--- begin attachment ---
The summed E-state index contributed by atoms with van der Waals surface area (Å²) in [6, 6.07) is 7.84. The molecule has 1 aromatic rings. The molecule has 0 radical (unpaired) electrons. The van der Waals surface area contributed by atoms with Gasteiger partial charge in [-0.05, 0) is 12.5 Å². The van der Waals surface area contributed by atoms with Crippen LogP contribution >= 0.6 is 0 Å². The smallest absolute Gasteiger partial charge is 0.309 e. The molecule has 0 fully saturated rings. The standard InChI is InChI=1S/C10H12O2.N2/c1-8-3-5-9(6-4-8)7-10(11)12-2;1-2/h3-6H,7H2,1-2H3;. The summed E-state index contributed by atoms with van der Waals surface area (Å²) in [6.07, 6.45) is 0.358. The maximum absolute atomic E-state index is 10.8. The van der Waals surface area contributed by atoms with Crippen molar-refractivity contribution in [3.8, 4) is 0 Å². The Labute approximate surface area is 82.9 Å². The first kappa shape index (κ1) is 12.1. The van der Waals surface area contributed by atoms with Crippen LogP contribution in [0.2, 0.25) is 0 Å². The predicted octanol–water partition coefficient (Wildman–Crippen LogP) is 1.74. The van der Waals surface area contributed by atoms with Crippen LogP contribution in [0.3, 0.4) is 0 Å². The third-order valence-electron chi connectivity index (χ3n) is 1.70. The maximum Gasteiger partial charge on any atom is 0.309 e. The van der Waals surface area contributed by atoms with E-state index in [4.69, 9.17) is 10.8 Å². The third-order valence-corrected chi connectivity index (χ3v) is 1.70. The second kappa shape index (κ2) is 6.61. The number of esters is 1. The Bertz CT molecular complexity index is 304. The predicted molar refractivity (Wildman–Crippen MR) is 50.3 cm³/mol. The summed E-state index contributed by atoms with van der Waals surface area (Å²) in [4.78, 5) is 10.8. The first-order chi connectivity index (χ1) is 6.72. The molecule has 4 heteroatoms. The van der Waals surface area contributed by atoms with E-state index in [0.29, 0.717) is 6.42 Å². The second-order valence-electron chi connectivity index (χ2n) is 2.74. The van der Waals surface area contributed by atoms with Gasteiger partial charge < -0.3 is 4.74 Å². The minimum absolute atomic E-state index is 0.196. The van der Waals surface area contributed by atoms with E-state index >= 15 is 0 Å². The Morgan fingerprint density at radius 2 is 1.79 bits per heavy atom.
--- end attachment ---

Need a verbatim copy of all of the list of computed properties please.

The summed E-state index contributed by atoms with van der Waals surface area (Å²) in [6, 6.07) is 7.84. The molecule has 1 aromatic rings. The molecule has 0 radical (unpaired) electrons. The van der Waals surface area contributed by atoms with Gasteiger partial charge in [-0.05, 0) is 12.5 Å². The van der Waals surface area contributed by atoms with Crippen LogP contribution >= 0.6 is 0 Å². The smallest absolute Gasteiger partial charge is 0.309 e. The molecule has 0 fully saturated rings. The standard InChI is InChI=1S/C10H12O2.N2/c1-8-3-5-9(6-4-8)7-10(11)12-2;1-2/h3-6H,7H2,1-2H3;. The summed E-state index contributed by atoms with van der Waals surface area (Å²) in [6.07, 6.45) is 0.358. The maximum absolute atomic E-state index is 10.8. The van der Waals surface area contributed by atoms with Crippen molar-refractivity contribution in [3.8, 4) is 0 Å². The Labute approximate surface area is 82.9 Å². The first kappa shape index (κ1) is 12.1. The van der Waals surface area contributed by atoms with Crippen LogP contribution in [0.2, 0.25) is 0 Å². The predicted octanol–water partition coefficient (Wildman–Crippen LogP) is 1.74. The van der Waals surface area contributed by atoms with Crippen LogP contribution in [0.3, 0.4) is 0 Å². The third-order valence-electron chi connectivity index (χ3n) is 1.70. The maximum Gasteiger partial charge on any atom is 0.309 e. The van der Waals surface area contributed by atoms with E-state index in [4.69, 9.17) is 10.8 Å². The third-order valence-corrected chi connectivity index (χ3v) is 1.70. The second kappa shape index (κ2) is 6.61. The number of esters is 1. The Bertz CT molecular complexity index is 304. The predicted molar refractivity (Wildman–Crippen MR) is 50.3 cm³/mol. The summed E-state index contributed by atoms with van der Waals surface area (Å²) in [4.78, 5) is 10.8. The first-order chi connectivity index (χ1) is 6.72. The molecule has 4 heteroatoms. The van der Waals surface area contributed by atoms with E-state index in [0.29, 0.717) is 6.42 Å². The second-order valence-electron chi connectivity index (χ2n) is 2.74. The van der Waals surface area contributed by atoms with Gasteiger partial charge < -0.3 is 4.74 Å². The minimum absolute atomic E-state index is 0.196. The van der Waals surface area contributed by atoms with E-state index >= 15 is 0 Å². The Morgan fingerprint density at radius 2 is 1.79 bits per heavy atom.